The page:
I guess it was a quarter to two when the power went out. I don't really know how long ago that was, because the little red numbers on the alarm clock died with the lights. The sun hasn't come up yet. Not that I could see it from the closet, but some instinctive part of me knows.
He's out there still. I can hear the meat tenderizer finishing off the last pieces of glass from the medicine cabinet mirror. He's been at it forever. You know that sound when someone drags the tines of their fork across a plate? Imagine that sound in short, succinct bursts. That and the sound of splintering glass had chilled me straight through, sticking needles in my skin.
I can barely remember the accident, although it was only two days ago. I guess calling it an accident isn't entirely correct. It was a strange sound, like pressure building and mounting until... until... In this case, until water trickled under the front door. I stared at it for the longest time, before the door caved in under a wall of water and darkness crawled across the carpet to drench my socks and creep up my jeans. I ran up the stairs- No, I flew up the stairs, holding onto the handrail but barely touching the floor as the water rose slowly to cover the first step, and then the second. The water stopped about a foot above the top of the stairs, opaque and swimming with leaves.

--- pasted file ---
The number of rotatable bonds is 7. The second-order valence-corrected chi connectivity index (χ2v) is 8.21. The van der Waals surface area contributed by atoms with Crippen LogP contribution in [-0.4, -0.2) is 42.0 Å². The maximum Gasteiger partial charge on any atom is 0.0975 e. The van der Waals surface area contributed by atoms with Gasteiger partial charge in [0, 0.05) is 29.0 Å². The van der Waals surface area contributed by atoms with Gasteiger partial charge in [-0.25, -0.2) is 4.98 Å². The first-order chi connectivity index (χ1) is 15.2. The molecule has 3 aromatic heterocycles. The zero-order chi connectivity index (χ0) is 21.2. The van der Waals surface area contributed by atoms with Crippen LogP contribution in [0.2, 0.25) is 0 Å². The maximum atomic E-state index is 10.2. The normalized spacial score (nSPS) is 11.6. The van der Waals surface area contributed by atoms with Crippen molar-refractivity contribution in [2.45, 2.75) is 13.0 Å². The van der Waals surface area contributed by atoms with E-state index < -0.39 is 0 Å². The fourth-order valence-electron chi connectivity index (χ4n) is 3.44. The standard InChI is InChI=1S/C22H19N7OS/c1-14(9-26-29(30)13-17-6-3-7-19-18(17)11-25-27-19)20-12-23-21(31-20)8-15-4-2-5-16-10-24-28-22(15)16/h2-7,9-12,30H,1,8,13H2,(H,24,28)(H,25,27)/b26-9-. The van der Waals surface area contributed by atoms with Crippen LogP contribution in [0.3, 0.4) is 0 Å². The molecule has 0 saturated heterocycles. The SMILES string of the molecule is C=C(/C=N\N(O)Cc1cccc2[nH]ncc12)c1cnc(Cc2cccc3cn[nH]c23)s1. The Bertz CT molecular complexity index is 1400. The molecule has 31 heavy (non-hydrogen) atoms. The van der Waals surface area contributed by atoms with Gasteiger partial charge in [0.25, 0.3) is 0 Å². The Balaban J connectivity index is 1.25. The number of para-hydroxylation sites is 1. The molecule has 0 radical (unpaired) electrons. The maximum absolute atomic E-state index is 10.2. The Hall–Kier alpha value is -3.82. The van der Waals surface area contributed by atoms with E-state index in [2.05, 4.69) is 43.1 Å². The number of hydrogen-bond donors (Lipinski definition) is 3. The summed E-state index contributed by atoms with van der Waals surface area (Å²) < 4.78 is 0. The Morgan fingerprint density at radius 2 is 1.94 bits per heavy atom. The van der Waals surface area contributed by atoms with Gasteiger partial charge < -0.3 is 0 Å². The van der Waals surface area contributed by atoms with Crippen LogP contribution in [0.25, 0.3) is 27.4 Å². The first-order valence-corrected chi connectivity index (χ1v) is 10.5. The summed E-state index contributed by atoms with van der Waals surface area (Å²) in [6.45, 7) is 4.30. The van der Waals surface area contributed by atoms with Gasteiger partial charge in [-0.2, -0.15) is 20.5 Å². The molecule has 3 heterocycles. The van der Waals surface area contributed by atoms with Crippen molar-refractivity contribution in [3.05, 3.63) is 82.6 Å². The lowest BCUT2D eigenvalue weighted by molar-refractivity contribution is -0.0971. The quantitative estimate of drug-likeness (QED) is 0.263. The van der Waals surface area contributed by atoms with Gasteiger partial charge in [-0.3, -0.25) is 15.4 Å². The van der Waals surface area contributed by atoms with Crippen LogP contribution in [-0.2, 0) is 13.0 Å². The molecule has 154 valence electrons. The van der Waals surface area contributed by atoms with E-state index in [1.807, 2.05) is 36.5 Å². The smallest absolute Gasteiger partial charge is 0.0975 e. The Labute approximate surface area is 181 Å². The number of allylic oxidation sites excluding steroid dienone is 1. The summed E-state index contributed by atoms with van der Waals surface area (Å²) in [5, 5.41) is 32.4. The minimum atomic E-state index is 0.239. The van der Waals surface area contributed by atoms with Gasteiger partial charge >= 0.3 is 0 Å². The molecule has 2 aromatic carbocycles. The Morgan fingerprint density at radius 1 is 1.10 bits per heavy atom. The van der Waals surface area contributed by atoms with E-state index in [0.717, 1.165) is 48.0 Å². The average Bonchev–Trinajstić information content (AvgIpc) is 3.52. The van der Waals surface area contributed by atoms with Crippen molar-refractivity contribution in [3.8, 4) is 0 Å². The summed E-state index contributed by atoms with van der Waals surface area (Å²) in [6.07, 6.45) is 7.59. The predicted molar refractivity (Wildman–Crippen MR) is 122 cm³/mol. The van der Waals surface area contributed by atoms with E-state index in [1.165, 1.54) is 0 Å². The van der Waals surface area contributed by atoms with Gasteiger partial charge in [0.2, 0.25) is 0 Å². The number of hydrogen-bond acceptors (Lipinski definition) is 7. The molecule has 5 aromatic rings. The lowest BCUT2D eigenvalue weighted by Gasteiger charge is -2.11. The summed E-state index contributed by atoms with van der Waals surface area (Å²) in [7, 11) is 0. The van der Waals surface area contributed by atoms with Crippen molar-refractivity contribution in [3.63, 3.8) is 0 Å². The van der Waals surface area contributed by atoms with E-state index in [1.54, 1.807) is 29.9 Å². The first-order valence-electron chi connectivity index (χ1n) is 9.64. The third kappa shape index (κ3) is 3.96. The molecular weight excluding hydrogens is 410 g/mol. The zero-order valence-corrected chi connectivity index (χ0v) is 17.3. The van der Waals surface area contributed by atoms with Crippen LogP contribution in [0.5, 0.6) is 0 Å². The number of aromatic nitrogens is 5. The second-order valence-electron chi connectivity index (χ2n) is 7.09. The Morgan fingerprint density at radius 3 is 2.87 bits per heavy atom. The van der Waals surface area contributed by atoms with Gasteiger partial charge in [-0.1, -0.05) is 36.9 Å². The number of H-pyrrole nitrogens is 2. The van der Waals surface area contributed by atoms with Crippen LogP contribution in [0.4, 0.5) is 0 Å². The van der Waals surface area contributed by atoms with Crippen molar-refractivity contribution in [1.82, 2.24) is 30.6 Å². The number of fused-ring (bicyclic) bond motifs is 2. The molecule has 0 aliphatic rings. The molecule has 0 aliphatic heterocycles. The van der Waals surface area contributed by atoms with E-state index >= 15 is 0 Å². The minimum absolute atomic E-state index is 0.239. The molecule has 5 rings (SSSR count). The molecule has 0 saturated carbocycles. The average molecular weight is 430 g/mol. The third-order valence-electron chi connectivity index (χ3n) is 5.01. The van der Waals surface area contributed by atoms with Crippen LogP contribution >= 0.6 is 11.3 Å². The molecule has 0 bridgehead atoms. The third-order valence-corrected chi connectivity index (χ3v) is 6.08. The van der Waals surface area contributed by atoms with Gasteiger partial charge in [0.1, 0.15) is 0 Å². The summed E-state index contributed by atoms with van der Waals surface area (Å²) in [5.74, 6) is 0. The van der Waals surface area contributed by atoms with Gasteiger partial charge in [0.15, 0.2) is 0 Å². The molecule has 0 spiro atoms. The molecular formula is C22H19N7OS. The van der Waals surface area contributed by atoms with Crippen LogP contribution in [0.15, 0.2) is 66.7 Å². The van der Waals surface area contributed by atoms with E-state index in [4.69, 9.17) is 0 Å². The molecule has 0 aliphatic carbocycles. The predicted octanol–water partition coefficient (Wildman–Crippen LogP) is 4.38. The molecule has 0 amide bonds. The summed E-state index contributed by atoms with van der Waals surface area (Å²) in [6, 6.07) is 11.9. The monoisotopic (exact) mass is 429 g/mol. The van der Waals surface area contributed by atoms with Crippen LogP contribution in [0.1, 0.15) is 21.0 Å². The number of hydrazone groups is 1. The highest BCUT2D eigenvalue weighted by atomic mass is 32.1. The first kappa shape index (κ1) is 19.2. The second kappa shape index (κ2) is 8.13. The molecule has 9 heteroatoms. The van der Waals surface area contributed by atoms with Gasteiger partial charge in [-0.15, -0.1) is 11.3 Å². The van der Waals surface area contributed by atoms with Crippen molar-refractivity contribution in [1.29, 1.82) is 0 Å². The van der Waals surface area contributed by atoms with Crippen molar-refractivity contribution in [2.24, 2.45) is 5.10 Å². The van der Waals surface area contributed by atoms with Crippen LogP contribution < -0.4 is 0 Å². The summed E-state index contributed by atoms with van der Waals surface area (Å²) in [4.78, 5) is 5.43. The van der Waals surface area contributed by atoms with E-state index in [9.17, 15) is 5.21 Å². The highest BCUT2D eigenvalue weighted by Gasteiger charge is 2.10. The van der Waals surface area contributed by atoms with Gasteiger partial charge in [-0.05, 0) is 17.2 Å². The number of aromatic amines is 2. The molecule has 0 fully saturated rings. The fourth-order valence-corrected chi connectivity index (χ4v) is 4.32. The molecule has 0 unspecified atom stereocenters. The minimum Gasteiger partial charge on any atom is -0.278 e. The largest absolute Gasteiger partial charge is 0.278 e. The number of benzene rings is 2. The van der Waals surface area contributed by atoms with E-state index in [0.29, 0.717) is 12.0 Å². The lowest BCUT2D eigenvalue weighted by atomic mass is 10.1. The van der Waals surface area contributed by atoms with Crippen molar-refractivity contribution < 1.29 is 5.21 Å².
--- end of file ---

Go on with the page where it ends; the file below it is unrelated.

I sat atop my dad's oak desk until he found the metal mallet with the spikes that my mom used on last night's chicken. He'd put holes in the walls trying to find us, but most of us managed to get away. I haven't seen either of my sisters, but I'd been close enough to watch my little brother race across the wading pool that used to be the second floor landing. He hadn't made it. After he disappeared under the leaves, I shut the closet door.
I've been here, watching that alarm clock for almost two days, even after the power went out. I don't think I'll be waiting much longer.
The mallet is on the bedroom door.